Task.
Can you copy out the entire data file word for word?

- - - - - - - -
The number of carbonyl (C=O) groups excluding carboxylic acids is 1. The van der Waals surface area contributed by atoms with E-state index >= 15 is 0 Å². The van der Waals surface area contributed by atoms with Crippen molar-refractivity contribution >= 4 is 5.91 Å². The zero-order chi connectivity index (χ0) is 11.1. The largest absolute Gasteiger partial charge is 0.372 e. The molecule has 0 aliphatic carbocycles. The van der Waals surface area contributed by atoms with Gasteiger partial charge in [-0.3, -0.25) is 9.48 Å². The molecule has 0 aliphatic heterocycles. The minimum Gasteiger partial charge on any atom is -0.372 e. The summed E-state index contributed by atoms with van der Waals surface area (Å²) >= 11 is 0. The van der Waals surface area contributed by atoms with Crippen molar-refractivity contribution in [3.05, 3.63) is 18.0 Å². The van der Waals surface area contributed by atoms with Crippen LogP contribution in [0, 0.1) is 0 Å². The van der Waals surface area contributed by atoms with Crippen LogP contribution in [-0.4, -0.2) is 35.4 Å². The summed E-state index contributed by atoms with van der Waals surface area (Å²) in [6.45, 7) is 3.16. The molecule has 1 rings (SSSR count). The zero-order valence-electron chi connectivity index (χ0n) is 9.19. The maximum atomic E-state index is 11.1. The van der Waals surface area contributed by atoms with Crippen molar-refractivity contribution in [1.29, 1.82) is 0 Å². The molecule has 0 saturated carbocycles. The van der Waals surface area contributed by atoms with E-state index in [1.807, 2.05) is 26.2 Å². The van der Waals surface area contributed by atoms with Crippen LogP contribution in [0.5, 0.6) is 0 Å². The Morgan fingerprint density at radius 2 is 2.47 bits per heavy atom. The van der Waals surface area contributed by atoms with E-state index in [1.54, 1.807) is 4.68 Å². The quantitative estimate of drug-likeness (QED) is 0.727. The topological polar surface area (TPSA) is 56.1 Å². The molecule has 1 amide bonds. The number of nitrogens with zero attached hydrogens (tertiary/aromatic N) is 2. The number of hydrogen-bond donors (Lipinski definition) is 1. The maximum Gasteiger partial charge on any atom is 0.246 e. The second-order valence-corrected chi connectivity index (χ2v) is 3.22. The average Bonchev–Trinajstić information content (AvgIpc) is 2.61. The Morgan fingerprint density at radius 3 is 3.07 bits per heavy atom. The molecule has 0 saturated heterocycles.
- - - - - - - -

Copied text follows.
The number of carbonyl (C=O) groups excluding carboxylic acids is 1. The van der Waals surface area contributed by atoms with E-state index >= 15 is 0 Å². The van der Waals surface area contributed by atoms with Crippen molar-refractivity contribution >= 4 is 5.91 Å². The zero-order chi connectivity index (χ0) is 11.1. The largest absolute Gasteiger partial charge is 0.372 e. The molecule has 0 aliphatic carbocycles. The van der Waals surface area contributed by atoms with Gasteiger partial charge in [-0.3, -0.25) is 9.48 Å². The molecule has 0 aliphatic heterocycles. The minimum Gasteiger partial charge on any atom is -0.372 e. The summed E-state index contributed by atoms with van der Waals surface area (Å²) >= 11 is 0. The van der Waals surface area contributed by atoms with Crippen molar-refractivity contribution in [3.05, 3.63) is 18.0 Å². The van der Waals surface area contributed by atoms with Crippen LogP contribution in [0, 0.1) is 0 Å². The van der Waals surface area contributed by atoms with Crippen LogP contribution in [-0.4, -0.2) is 35.4 Å². The summed E-state index contributed by atoms with van der Waals surface area (Å²) in [6.45, 7) is 3.16. The molecule has 1 rings (SSSR count). The zero-order valence-electron chi connectivity index (χ0n) is 9.19. The maximum atomic E-state index is 11.1. The van der Waals surface area contributed by atoms with Crippen molar-refractivity contribution in [1.29, 1.82) is 0 Å². The molecule has 0 saturated carbocycles. The van der Waals surface area contributed by atoms with E-state index in [1.807, 2.05) is 26.2 Å². The van der Waals surface area contributed by atoms with Crippen LogP contribution in [0.5, 0.6) is 0 Å². The Morgan fingerprint density at radius 2 is 2.47 bits per heavy atom. The van der Waals surface area contributed by atoms with E-state index in [1.54, 1.807) is 4.68 Å². The quantitative estimate of drug-likeness (QED) is 0.727. The topological polar surface area (TPSA) is 56.1 Å². The molecule has 1 amide bonds. The number of nitrogens with zero attached hydrogens (tertiary/aromatic N) is 2. The number of hydrogen-bond donors (Lipinski definition) is 1. The maximum Gasteiger partial charge on any atom is 0.246 e. The second-order valence-corrected chi connectivity index (χ2v) is 3.22. The average Bonchev–Trinajstić information content (AvgIpc) is 2.61. The Morgan fingerprint density at radius 3 is 3.07 bits per heavy atom. The molecule has 0 saturated heterocycles.